At the actual line-up of the rally, I met some folks that were excited about doing the 40 mile route and getting to ride on the Lake Lavon Dam – only open to cyclists for this ride. I got motivated and decided to do the 40 mile route as well. Most of the ride was really nice and the scenery was amazing – even on such a cloudy and foggy morning. It wasn’t until the return stretch that I was regretting my decision to upgrade the route distance. Those small climbs up Shiloh and Campbell, that were so easy last year, seemed like mountains. Still, I managed to plow through and get my weak legs and heavy bike to the finish line. Of course I didn’t realize how tired I was until my 2.5 mile bike ride home from the event.

Here are some pics from the event. Click here to see the entire set.


Starting Point

Mass Of Riders

Mass Of Riders Going Down Plano Road


Teams of Riders

Rough Roads

Slight Detour Over Some Rough Roads

Riding On Lake Lavon Dam

Riding On Lake Lavon Dam

View From Lake Lavon Dam

View From Lake Lavon Dam

Ride Back

The Ride Back

Nice View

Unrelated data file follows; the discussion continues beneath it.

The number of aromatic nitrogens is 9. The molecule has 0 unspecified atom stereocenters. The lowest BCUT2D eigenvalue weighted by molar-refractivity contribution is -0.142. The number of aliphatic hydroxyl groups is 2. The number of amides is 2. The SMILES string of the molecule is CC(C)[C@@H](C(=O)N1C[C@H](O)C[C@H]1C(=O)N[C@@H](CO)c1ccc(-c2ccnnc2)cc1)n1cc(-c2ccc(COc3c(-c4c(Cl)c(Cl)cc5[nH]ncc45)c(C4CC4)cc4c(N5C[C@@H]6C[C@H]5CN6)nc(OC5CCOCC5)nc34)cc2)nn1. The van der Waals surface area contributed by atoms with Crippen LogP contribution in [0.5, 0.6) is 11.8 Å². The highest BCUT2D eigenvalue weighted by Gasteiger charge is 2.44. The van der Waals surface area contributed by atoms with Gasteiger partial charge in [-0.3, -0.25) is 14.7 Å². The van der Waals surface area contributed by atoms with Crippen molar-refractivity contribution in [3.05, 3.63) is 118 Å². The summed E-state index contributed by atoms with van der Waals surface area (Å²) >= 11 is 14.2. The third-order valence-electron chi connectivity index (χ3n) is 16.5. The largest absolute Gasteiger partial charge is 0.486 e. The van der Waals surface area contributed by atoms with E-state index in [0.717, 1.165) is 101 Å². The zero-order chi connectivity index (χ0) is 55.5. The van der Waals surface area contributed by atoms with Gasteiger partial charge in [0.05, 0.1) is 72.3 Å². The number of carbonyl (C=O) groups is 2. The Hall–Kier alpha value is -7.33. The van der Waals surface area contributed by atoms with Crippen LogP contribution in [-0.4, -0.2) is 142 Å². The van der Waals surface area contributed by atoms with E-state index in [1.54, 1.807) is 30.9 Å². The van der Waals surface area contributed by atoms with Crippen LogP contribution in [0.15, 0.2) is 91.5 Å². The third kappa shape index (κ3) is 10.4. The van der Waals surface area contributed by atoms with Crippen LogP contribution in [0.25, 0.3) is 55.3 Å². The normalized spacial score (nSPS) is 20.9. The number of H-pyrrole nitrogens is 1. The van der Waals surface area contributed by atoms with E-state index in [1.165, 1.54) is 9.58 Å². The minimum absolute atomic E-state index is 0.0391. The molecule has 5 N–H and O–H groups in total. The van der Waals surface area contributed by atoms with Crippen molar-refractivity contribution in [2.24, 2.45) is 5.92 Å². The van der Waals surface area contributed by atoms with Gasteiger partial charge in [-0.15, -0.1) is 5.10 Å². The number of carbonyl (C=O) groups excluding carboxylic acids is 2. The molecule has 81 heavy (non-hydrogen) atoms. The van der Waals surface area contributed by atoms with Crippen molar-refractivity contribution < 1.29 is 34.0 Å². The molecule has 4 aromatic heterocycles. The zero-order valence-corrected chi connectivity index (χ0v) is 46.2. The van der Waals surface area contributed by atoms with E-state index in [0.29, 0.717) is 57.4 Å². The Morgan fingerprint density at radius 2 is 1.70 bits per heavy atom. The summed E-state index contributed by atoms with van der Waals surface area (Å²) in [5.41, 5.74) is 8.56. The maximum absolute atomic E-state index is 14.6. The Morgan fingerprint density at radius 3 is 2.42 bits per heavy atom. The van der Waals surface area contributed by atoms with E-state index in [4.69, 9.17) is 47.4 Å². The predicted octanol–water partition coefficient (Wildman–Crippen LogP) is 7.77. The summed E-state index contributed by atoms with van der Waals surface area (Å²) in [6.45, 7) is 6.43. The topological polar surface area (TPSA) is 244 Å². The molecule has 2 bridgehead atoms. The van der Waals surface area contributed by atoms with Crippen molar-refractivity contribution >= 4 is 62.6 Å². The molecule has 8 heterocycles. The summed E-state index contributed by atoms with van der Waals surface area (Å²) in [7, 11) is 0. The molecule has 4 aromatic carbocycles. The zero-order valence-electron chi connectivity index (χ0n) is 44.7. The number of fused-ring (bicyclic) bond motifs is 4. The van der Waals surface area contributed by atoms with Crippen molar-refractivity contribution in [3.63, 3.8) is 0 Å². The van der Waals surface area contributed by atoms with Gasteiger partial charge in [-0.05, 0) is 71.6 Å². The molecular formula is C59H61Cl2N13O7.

Open Fields

Written by dickdavid

May 23, 2011 at 6:08 am

My First Wild Ride

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I’ve always seen myself as a solo cyclist. I preferred the peace and solitude of my two wheeled treks around town. They gave me a chance to unwind and reflect on my life, opening up a new perspective of my surroundings. While they are fun and relaxing, they are also a bit lonely.

This last year, I’ve rediscovered the enjoyment of participating in group rides. They would range from a small gathering of friends to some of the larger Bike Friendly groups in Dallas. I’ve even hosted a few with BFR. It only seemed logical to sign up for the 2010 Richardson Wild Ride.

My First Time:

I’ve read a few things about the Wild Ride and drew some conclusions based on the description on their site, but I wasn’t sure what to expect. I knew it was for a good cause, but didn’t know much about the actual ride. I had talked to a few friends about which of the three different routes to go with. The 16 mile route was very doable. I’ve done some longer rides, so the 40 was an option as well. The 64 mile route, however, was a bit too much for a first timer. Also, since I wanted to pull together a BFR team, it made the most sense to do the shorter route and accommodate the different skill levels of our riders.